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Paul Danquah, born Joseph Paul Walcott[1] (25 May 1925 – 13 August 2015), was a British film actor, known particularly for his role in the film A Taste of Honey (1961), adapted from the 1958 play of the same name written by Shelagh Delaney. He later became a barrister and a bank consultant.[2] His father was the Ghanaian statesman J. B. Danquah.[3][4]

Life and career

He was born Joseph Paul Walcott in London, England, where he grew up.[5] His mother, Bertha May Walcott, was English, and his father Joseph Boakye "J.B." Danquah was a Ghanaian politician and traditional aristocrat; Paul was the eldest of his many children from two marriages and various relationships.[6]

Danquah studied law and was called to the Bar at the Inner Temple, as well as in Ghana and in Washington, D.C. He subsequently worked as a consultant with the World Bank until his retirement in 1986,[2][4] and while living in Washington befriended African-American arts practitioners including Maya Angelou, James Baldwin, Roberta Flack and Nina Simone.[7]

While still a student, Danquah made his acting debut in the British film A Taste of Honey (1961), featuring in the role of Jimmy.[4][8] A review in The New York Times noted: "Paul Danquah in his movie debut as the Negro sailor, is gentle and subtle in a small but demanding role".[9] He presented the BBC Two television series Play School and is reported to have been the first black presenter of a children's programme in the UK.[10]

Francis Bacon lived with Danquah and Danquah's partner Peter Pollock (19 November 1919 – 18 July 2001)[11] in their Battersea flat from 1956 to 1961.[4][12] During this period, in late 1961, Danquah arranged for Don Bachardy to draw Bacon.[13] Danquah moved with Pollock to Tangier, Morocco, in the late 1970s.[4] In the late 1990s, Danquah and Pollock discovered a suitcase containing drawings by Bacon; these drawings were acquired by the Tate in 1996 and exhibited in 1999.[14][15][11]

Danquah died in Tangier on 13 August 2015 at the age of 90; according to his niece Meri Nana-Ama Danquah, he was buried in Boubana Cemetery,[16] beside Peter Pollock, as he had willed.[6]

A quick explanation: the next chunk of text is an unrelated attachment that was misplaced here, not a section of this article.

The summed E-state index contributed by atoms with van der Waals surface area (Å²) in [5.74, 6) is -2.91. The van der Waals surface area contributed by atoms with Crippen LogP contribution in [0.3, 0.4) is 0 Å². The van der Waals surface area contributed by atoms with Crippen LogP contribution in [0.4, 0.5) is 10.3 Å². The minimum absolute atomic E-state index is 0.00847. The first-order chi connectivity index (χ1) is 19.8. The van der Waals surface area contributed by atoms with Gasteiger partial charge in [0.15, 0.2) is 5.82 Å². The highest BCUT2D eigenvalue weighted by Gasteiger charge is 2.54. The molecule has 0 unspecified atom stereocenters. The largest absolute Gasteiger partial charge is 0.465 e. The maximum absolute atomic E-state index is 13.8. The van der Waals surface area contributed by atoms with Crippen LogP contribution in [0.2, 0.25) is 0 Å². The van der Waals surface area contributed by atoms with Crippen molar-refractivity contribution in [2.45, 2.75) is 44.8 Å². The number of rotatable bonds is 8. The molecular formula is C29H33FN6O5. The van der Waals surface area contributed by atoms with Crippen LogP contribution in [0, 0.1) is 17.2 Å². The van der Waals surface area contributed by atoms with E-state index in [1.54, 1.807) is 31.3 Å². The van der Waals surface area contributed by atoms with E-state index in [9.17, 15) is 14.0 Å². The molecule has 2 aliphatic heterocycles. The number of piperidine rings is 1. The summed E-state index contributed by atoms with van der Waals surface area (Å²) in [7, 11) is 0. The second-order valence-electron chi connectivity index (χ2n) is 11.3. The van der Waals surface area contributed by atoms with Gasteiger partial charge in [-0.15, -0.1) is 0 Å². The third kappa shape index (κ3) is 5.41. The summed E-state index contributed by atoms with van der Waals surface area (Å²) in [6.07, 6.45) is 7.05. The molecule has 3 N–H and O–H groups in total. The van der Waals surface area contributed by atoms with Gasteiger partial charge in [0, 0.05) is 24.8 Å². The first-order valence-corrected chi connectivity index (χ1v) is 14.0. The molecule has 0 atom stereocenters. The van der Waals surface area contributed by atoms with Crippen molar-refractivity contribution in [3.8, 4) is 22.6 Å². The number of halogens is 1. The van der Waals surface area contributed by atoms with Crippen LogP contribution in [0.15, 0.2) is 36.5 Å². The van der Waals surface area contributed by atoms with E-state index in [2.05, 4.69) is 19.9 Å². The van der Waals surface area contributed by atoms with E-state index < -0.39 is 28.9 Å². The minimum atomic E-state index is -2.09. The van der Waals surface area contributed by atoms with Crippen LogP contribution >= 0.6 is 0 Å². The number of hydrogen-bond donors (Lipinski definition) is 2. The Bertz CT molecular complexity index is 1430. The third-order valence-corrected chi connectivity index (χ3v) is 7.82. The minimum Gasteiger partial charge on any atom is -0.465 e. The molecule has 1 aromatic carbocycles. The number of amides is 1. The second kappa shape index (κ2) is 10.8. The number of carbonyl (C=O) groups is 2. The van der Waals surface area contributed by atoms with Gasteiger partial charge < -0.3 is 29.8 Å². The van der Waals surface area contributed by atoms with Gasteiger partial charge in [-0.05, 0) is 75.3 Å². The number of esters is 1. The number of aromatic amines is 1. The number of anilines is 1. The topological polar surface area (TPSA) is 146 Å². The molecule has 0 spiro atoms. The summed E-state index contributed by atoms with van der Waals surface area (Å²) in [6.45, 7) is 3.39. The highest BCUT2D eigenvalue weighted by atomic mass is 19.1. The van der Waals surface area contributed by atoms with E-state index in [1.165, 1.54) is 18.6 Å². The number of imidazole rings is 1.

Filmography

Television

Year Title Role Notes
1965 Armchair Theatre Flecker Series 5, episode 17: "A Voice in the Sky"
1965 Danger Man James Owen Series 2, episode 22: "Parallel Lines Sometimes Meet"
1966 Danger Man Cleaner Series 3, episode 6: "The Mercenaries"
1966 Danger Man Barman Series 3, episode 12: "The Man on the Beach"
1966 The Avengers Lieutenant Razafi Series 4, episode 16: "Small Game for Big Hunters"
1966 Play School Himself Presenter

Film

Year Title Role Notes
1961 A Taste of Honey Jimmy Directed by Tony Richardson
1966 That Riviera Touch Hassim Morecambe and Wise comedy directed by Cliff Owen
1967 Maroc 7 Police Officer Directed by Gerry O'Hara
1967 Smashing Time 2nd Exquisite Directed by Desmond Davis

References

  1. ^ The London Gazette, 3 November 1950, p. 5514.
  2. ^ a b Isherwood, Christopher, "Danquah, Paul", The Sixties — Diaries, Volume 2: 1960-1969, Random House, 2010, pp. 624–25.
  3. ^ Niven, Alastair (31 March 2006). "Every word doth almost tell his name". Times Higher Education. Archived from the original on 16 October 2012. Retrieved 16 October 2012. 
  4. ^ a b c d e "Paul Danquah". The Knitting Circle. London South Bank University. 27 January 2002. Archived from the original on 5 April 2002. Retrieved 16 October 2012. 
  5. ^ "Paul Danquah Biography", IMDb.
  6. ^ a b Danquah, Nana-Ama, "Actor. Lawyer. Lover of the arts. Her uncle defied category", The Washington Post, 2 June 2016.
  7. ^ Danquah, Meri Nana-Ama, "What I Learned From My Auntie Maya", The Wall Street Journal, 28 May 2014.
  8. ^ Hanson, Stephen L.; Patricia King Hanson (1981). Magill's Survey of Cinema--English language films, second series, Volume 5. Salem Press. p. 2416. ISBN 0893562300. 
  9. ^ Weiler, A. H., "Screen: 'A Taste of Honey' Arrives:British Drama Stars Rita Tushingham", The New York Times, 1 May 1962.
  10. ^ Williams, Sarah (15 October 2012). "How we made: Joy Whitby and Phyllida Law on Play School". The Guardian. Retrieved 16 October 2012. 
  11. ^ a b Hall, Willis (11 September 2001). "Obituary: Peter Pollock". The Independent. 
  12. ^ Peppiatt, Michael (2007). Francis Bacon in the 1950s (Illustrated ed.). Yale University Press. pp. 30 and 42. ISBN 030012192X. 
  13. ^ Isherwood, Christopher (2010). Diaries: 1960-1969 (reprint ed.). Random House. p. 118. ISBN 0701169400. Paul reported that Francis wasn't very keen on the idea, but he advised Don to go around to Francis's flat with his drawing board and act as though he had misunderstood and that they had an appointment. This Don did and it worked. 
  14. ^ Graham-Dixon, Andrew (1 February 2001). "A side of Bacon". The Telegraph. Retrieved 16 October 2012. 
  15. ^ MacRitchie, Lynn (7 March 1999). "Exhibitions: The drawings he didn't want you to see – Francis Bacon: Works on Paper and Paintings Tate Gallery, London". The Independent. p. 7. 
  16. ^ "Paul Danquah" at Find A Grave.

External links